DENIM: The Levi's® 505c
As those of you who know me are aware -- I have this thing with jeans.
It's a benign addiction to be sure. But that doesn’t mean it isn’t a sickness. However, if owning more jeans than I can comfortably wear in a year's time is an illness -- then I don’t want to be well.
There's a bizarre level of comfort and satisfaction I derive from accumulating and collecting denim blue jeans. They may look identical to others, but to me, each pair has a personality and a purpose that's absolutely unique. One can never own enough denim.
I think we can all agree that LS&Co's premium spin-offs -- Levi's® Vintage Clothing and Levi's® Made and Crafted - are the real freakin' deal when it comes to premium, authentic denim. However, with bottoms that range in price from $175 - $395 a pop the price point, although fair, sort of squashes my ability to collect and accumulate to the level I prefer.
I know that this is not the point of these brands and their products. With both LVC and Made & Crafted you're supposed to find one pair you love and wear them until they practically disintegrate off your body -- but that's not my modus operandi. I like to take in stray pairs and bargain-priced bottoms and flea-market finds and treat my jean collection like a garden of tomagachis. Pets that I care for and love on in equal measure.
And this here enters my love of Levi's® Mainline. Over the past two years their product development team has been killing it with the re-introduction of classic, heritage fits in a variety of fabrics, fits, and washes that speak to the original ethos of the brand's rich history while being a little nicer on my budget. The 501ct -- a tapered, low-slung version of the classic 501 which can be worn up-sized or down-sized depending on your mood and tastes -- is one of my absolute favorite fits. It came out two years ago and I love this year's collection of ripped, destroyed, and embroidered options.
As an answer to the recent trend in up-cycled and very sexy fits of brands like Redone, Nasty Gal, and Urban Renewal, Levi's launched a new fit -- the Wedgie -- this spring. (Of course I managed to pick up all three washes for a song due to my expert sale rack skills.) The look is totally on-point, offering a stove-pipe straight leg with a super high rise in rigid, 100% cotton denim, and I can totally vouch for the fact that it does make a booty look gooood.
Of course, these recent trends-- the anti-fit, the wedgie fit -- need a counterpart that's somewhere in the middle. A look that nods to the brands history as the outfitter of cultural rebels, thought-leaders , and fashion icons while taking directly from their archives of perfected fit blocks to produce a straight leg style that is neither bootylicious nor loose.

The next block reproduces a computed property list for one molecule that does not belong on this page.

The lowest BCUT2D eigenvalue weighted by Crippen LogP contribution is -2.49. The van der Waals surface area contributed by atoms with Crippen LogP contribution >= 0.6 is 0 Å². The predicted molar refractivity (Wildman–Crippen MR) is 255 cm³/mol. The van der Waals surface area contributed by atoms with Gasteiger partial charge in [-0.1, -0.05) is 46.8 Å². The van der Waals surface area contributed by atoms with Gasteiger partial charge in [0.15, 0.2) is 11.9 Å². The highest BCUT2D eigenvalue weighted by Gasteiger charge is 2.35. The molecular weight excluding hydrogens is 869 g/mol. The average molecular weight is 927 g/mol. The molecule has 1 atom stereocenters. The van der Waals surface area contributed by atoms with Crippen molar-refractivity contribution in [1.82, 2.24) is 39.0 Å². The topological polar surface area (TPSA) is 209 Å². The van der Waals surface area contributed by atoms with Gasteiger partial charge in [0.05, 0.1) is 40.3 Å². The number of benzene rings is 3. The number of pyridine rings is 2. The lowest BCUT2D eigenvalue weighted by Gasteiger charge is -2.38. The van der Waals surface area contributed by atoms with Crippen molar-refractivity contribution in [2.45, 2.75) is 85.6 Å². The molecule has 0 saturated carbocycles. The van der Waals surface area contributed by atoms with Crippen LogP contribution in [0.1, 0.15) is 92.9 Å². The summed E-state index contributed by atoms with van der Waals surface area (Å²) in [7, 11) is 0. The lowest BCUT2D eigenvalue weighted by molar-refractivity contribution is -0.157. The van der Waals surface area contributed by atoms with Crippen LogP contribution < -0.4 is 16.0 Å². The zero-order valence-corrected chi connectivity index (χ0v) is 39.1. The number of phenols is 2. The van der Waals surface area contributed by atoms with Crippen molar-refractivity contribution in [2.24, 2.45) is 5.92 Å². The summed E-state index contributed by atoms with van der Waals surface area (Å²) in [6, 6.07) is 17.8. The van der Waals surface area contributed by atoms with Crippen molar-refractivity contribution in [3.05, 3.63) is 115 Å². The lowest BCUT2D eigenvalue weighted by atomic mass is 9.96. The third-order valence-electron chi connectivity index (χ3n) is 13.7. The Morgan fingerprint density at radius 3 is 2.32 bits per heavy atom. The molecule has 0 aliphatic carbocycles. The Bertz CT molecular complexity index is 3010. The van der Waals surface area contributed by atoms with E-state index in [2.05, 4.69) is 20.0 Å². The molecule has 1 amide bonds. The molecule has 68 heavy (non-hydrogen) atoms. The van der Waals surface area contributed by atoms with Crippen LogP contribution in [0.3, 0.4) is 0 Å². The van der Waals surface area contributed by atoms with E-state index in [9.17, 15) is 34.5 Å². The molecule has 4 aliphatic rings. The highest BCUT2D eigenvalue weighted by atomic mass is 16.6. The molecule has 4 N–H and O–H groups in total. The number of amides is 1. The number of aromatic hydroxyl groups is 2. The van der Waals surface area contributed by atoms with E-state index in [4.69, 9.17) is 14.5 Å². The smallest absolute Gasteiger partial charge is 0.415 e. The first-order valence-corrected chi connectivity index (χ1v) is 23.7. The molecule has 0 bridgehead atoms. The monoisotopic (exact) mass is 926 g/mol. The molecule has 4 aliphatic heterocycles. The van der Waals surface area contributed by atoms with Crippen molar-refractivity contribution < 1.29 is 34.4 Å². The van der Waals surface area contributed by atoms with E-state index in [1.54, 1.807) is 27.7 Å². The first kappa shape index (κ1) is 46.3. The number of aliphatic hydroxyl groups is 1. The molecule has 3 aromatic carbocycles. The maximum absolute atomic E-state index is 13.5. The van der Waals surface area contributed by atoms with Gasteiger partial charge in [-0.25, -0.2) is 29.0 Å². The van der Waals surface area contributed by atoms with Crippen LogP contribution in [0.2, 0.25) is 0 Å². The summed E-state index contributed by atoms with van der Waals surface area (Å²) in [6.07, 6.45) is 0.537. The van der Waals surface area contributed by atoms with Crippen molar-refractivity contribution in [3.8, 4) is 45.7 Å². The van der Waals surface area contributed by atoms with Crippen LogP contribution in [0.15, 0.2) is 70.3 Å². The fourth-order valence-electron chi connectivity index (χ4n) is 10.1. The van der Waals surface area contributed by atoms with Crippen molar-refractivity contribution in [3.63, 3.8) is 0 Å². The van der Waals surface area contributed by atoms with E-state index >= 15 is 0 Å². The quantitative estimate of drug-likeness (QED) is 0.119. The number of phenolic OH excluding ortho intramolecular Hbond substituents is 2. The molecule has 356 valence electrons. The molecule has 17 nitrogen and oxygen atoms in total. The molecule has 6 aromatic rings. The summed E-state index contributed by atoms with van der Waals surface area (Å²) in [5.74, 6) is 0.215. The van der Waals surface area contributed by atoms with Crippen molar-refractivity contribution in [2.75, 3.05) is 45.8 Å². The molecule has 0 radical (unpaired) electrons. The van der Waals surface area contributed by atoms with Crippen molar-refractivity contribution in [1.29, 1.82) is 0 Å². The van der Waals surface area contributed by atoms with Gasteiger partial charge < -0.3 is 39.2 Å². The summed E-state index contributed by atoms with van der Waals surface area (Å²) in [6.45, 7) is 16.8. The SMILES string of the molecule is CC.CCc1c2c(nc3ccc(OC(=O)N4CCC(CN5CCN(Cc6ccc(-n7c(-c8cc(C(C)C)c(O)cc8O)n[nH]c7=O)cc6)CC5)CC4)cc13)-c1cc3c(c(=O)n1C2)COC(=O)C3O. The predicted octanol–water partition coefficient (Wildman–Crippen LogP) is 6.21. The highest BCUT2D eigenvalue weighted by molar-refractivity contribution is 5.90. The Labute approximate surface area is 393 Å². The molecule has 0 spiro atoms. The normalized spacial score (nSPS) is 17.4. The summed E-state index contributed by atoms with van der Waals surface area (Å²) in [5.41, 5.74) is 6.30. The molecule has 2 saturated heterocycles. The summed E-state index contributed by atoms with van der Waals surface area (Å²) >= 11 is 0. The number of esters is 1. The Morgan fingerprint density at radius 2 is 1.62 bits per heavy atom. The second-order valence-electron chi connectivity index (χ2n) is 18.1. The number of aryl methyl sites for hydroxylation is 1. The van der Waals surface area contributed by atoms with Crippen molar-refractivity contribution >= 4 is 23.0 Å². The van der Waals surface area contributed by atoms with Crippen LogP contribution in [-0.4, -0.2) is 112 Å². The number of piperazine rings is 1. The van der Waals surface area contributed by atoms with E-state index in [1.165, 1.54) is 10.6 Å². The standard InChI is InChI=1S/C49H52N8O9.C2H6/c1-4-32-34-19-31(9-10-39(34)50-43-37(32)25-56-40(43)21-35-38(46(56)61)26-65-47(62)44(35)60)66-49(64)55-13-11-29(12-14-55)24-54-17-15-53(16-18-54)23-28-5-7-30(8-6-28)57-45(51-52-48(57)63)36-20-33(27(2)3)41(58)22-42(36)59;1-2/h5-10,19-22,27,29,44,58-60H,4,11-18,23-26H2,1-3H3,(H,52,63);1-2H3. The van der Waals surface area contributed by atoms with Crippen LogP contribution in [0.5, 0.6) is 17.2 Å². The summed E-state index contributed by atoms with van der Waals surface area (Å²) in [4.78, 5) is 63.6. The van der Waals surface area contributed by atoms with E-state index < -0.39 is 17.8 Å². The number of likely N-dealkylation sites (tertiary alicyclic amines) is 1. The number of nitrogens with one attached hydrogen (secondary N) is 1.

Enter the 505c -- set to debut for Fall 2016 that will bring back one of the brands most popular fits to a new generation of consumers who are looking for authentic and vintage-inspired denim at the $98 price point.
The original 505 was of course one of the brand's most popular cuts. It originally made it's debut in the late sixties, as a higher rise, zipper-fly answer to the button-front 501. It was favored by artists in Brooklyn and students in San Francisco during a time when wearing your Levi's symbolized a sort of rebellious tribe mentality of being cool and creative.
Over the years, the 505 fell in popularity. The fit block was redesigned for middle America to be boxier, looser, and less fitted than before. Soon the 505 became a fit that was offered only in Levi's outlets and in big-box retailers. The original cool factor was completely lost due to it being everywhere, and being way looser in style. So the cool kid tribe left the 505 behind in search of the next big thing in denim.
What they found were old-school styles of the same fit number in thrift stores and boutiques that they then tapered, cut, or altered to achieve a classic look with a modern fit. This obsession with altering vintage pairs of 501's and 505's is what prompted SVP's of product at Levi's to re-introduce their ready-made versions to today's consumer.
So this year's reinvention with the 505c should be interesting-- the Levi's® team has brought the fit block back to it's original fitted straight-leg glory, and an upcoming campaign hopes to remind consumers that yes -- this was the fit originally favored by Debbie Harry, the Ramones, and Patti Smith. We'll see if I like it. Either way lord knows I'll find a way to purchase it.